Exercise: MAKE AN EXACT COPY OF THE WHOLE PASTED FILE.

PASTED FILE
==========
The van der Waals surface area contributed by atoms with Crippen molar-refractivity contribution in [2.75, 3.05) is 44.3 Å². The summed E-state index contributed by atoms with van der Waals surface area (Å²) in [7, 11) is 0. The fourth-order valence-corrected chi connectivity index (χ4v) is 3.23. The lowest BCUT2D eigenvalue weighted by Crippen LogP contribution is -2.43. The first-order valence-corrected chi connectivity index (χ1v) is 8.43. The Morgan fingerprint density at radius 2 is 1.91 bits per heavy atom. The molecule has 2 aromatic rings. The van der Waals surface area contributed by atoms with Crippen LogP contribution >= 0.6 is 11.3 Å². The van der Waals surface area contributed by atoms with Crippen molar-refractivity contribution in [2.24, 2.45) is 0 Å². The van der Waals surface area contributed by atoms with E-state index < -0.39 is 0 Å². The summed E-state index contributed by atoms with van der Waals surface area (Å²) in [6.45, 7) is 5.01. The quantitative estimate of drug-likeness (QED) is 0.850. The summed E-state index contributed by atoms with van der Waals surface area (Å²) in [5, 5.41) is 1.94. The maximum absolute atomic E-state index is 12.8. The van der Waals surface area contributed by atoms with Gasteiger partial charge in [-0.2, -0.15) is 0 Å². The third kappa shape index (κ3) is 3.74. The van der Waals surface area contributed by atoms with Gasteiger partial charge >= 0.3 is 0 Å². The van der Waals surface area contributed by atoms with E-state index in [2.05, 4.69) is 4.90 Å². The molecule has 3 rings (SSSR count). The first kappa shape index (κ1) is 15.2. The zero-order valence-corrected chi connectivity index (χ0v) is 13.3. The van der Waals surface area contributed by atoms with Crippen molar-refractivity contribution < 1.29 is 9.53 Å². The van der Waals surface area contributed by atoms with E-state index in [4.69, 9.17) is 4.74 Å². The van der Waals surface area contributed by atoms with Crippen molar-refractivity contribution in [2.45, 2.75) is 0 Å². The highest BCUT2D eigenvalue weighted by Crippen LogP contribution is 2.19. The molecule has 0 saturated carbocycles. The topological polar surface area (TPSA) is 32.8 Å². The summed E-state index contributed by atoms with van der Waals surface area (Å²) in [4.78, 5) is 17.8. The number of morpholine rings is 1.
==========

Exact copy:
The van der Waals surface area contributed by atoms with Crippen molar-refractivity contribution in [2.75, 3.05) is 44.3 Å². The summed E-state index contributed by atoms with van der Waals surface area (Å²) in [7, 11) is 0. The fourth-order valence-corrected chi connectivity index (χ4v) is 3.23. The lowest BCUT2D eigenvalue weighted by Crippen LogP contribution is -2.43. The first-order valence-corrected chi connectivity index (χ1v) is 8.43. The Morgan fingerprint density at radius 2 is 1.91 bits per heavy atom. The molecule has 2 aromatic rings. The van der Waals surface area contributed by atoms with Crippen LogP contribution >= 0.6 is 11.3 Å². The van der Waals surface area contributed by atoms with Crippen molar-refractivity contribution in [2.24, 2.45) is 0 Å². The van der Waals surface area contributed by atoms with E-state index < -0.39 is 0 Å². The summed E-state index contributed by atoms with van der Waals surface area (Å²) in [6.45, 7) is 5.01. The quantitative estimate of drug-likeness (QED) is 0.850. The summed E-state index contributed by atoms with van der Waals surface area (Å²) in [5, 5.41) is 1.94. The maximum absolute atomic E-state index is 12.8. The van der Waals surface area contributed by atoms with Gasteiger partial charge in [-0.2, -0.15) is 0 Å². The third kappa shape index (κ3) is 3.74. The van der Waals surface area contributed by atoms with Gasteiger partial charge >= 0.3 is 0 Å². The van der Waals surface area contributed by atoms with E-state index in [2.05, 4.69) is 4.90 Å². The molecule has 3 rings (SSSR count). The first kappa shape index (κ1) is 15.2. The zero-order valence-corrected chi connectivity index (χ0v) is 13.3. The van der Waals surface area contributed by atoms with Crippen molar-refractivity contribution < 1.29 is 9.53 Å². The van der Waals surface area contributed by atoms with E-state index in [4.69, 9.17) is 4.74 Å². The van der Waals surface area contributed by atoms with Crippen molar-refractivity contribution in [2.45, 2.75) is 0 Å². The highest BCUT2D eigenvalue weighted by Crippen LogP contribution is 2.19. The molecule has 0 saturated carbocycles. The topological polar surface area (TPSA) is 32.8 Å². The summed E-state index contributed by atoms with van der Waals surface area (Å²) in [4.78, 5) is 17.8. The number of morpholine rings is 1.